An article published in the journal “Astronomy & Astrophysics” reports a study on the properties of the ionized gas that surrounds supermassive black holes in 20 galaxies selected as a sample. A team of researchers led by Barbara Balmaverde of the Italian National Institute of Astrophysics, Turin, used the MUSE spectrograph mounted on ESO’s VLT in Chile to carry out the MURALES (MUse RAdio Loud Emission line Snapshot) survey, which includes the 20 galaxies studied. These are powerful sources of radio emissions thanks to their active galactic nuclei. The mapping of the ionized gas and its interaction with the relativistic jet produced by central black holes helps to understand the mechanisms of growth and interaction with their host galaxies.
Barbara Balmaverde’s team selected 20 radio galaxies – as galaxies with strong radio emissions are called – up to 5 billion light years away from Earth. They’re galaxies included in the Third Cambridge Catalog (3C), which has included radio sources since 1950.
The researchers observed those 20 radio galaxies with the MUSE (Multi Unit Spectroscopic Explorer) instrument on the VLT (Very Large Telescope). The pilot radio galaxy is 3C 317, in the middle of the galaxy cluster Abell 2052, in the composite image (Courtesy Balmaverde et al., Astronomy & Astrophysics. All rights reserved) in three colors: red for X-rays, blue for radio waves and white for optical frequencies.
The interaction between the relativistic jet produced by the supermassive black hole at the center of each of the 20 radio galaxies studied and the gas surrounding it was studied by mapping the ionized gas. This makes it possible to understand first of all how those supermassive black holes feed on the materials that surround them and are eventually swallowed up.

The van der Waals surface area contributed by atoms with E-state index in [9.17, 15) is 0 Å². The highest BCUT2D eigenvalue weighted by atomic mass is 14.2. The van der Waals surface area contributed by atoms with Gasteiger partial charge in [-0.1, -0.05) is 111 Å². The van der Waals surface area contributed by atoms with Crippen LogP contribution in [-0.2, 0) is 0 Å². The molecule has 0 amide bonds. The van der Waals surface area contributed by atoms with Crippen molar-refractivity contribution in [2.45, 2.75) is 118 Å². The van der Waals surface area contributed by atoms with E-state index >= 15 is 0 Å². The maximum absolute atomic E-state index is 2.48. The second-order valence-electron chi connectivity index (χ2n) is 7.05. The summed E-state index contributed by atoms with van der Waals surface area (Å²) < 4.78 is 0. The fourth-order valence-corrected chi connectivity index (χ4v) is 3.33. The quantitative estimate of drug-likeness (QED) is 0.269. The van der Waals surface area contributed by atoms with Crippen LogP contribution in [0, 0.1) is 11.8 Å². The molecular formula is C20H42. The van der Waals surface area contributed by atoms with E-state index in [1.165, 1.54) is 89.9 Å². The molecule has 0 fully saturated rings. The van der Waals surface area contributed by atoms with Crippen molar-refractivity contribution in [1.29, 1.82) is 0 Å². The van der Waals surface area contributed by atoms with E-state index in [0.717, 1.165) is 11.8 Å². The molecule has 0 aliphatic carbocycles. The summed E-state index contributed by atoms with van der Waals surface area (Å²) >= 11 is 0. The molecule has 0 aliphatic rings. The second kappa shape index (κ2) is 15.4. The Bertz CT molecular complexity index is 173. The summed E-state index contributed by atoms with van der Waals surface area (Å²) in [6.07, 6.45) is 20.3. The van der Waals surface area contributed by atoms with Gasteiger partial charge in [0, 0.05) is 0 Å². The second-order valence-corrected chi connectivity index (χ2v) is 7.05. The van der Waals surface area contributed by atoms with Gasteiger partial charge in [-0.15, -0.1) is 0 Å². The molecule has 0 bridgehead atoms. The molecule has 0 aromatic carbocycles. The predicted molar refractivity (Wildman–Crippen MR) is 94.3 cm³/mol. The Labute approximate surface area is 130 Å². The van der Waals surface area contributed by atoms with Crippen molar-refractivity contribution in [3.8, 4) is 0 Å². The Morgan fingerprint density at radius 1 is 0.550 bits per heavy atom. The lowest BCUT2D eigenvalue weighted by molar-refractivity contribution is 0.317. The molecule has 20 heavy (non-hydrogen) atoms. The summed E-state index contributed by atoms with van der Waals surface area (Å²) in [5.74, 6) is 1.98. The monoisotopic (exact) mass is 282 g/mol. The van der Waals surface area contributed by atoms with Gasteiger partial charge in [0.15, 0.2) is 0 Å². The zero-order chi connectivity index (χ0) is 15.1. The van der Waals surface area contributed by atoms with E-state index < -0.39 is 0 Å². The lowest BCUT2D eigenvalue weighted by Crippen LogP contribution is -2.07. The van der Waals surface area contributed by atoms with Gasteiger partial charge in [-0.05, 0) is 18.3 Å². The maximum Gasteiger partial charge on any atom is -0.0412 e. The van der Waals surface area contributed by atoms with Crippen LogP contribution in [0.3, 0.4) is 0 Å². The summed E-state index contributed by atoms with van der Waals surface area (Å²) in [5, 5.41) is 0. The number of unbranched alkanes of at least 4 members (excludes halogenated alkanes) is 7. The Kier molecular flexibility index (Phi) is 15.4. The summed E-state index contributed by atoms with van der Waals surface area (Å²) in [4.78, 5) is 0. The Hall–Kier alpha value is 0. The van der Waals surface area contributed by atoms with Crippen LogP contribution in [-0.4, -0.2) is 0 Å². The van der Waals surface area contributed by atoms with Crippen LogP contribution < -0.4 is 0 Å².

One of the problems studied in recent years is the so-called feedback, the process of exchange of matter and energy between the active galactic nucleus, its host galaxy and the galaxy cluster it’s part of. Depending on the feedback characteristics, that process can favor or inhibit star formation, exerting a significant influence on the evolution of the galaxy in which it occurs. The MUSE spectrograph allowed to see filaments of ionized gas coming out of the galaxy in which they were generated.
Barbara Balmaverde explained that her team’s work went ahead with the study of 20 more radio galaxies, again with distances up to 5 billion light years from Earth. The next step will be to study more distant radio galaxies. She added that the MUSE spectrograph allowed to obtain images of extraordinary quality in just 20 minutes of observation. They can offer new information to understand the processes taking place in an active galactic nucleus, in the area around a supermassive black hole, a truly extreme object with masses of millions and even billions of times the Sun’s.